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Keywords: context, generalization, categorization, word learning, cognitive development, memory

Citation: Goldenberg ER and Sandhofer CM (2013) Who is she? Changes in the person context affect categorization. Front. Psychol. 4:745. doi: 10.3389/fpsyg.2013.00745

Received: 21 August 2013; Paper pending published: 05 September 2013;
Accepted: 25 September 2013; Published online: 14 October 2013.

Edited by:

Jessica S. Horst, University of Sussex, UK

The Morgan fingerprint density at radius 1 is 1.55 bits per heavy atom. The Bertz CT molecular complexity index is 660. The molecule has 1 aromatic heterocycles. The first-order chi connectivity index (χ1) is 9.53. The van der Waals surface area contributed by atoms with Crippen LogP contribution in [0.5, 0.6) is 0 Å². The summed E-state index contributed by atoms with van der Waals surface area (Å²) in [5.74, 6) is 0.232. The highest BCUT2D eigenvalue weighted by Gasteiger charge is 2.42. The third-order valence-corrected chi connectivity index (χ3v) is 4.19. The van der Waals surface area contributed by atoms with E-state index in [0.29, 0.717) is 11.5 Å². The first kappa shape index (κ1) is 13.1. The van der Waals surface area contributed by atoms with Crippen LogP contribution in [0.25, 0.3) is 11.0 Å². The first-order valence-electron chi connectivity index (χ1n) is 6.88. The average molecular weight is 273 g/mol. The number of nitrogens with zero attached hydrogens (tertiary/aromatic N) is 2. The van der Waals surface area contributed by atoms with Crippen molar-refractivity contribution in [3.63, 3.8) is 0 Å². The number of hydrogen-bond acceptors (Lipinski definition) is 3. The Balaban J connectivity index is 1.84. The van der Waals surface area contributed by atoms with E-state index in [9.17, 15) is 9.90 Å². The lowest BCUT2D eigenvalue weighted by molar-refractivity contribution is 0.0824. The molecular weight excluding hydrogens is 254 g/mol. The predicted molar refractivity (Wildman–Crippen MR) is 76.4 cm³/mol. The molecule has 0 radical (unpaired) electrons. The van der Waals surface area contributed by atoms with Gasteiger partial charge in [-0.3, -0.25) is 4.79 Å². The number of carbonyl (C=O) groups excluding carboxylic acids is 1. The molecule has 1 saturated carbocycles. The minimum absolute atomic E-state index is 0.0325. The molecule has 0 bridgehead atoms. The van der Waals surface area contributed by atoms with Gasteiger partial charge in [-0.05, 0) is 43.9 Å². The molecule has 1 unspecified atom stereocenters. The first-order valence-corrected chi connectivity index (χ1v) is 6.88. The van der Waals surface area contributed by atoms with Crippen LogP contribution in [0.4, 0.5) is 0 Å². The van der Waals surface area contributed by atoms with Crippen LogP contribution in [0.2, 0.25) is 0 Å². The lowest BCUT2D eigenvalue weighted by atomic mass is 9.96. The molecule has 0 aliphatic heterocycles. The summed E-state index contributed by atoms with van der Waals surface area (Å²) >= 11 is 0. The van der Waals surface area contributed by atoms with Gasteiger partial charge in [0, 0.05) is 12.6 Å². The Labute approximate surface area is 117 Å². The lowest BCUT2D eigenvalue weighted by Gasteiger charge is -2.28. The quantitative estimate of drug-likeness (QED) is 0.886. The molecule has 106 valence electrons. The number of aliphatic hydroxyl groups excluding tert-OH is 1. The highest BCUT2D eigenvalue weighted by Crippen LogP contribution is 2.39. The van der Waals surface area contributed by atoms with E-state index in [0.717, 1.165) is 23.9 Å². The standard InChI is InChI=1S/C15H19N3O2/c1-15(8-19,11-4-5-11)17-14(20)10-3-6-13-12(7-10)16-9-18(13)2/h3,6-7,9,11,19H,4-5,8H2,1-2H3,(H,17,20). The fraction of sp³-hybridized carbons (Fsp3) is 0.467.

Reviewed by:

Emily Mather, University of Hull, UK
Emma L. Axelsson, University of New South Wales, Australia

Copyright © 2013 Goldenberg and Sandhofer. This is an open-access article distributed under the terms of the Creative Commons Attribution License (CC BY). The use, distribution or reproduction in other forums is permitted, provided the original author(s) or licensor are credited and that the original publication in this journal is cited, in accordance with accepted academic practice. No use, distribution or reproduction is permitted which does not comply with these terms.

*Correspondence: Elizabeth R. Goldenberg, Department of Psychology, University of California, 2332C Franz Hall, PO Box 951563, Los Angeles, CA 90095-1563, USA e-mail: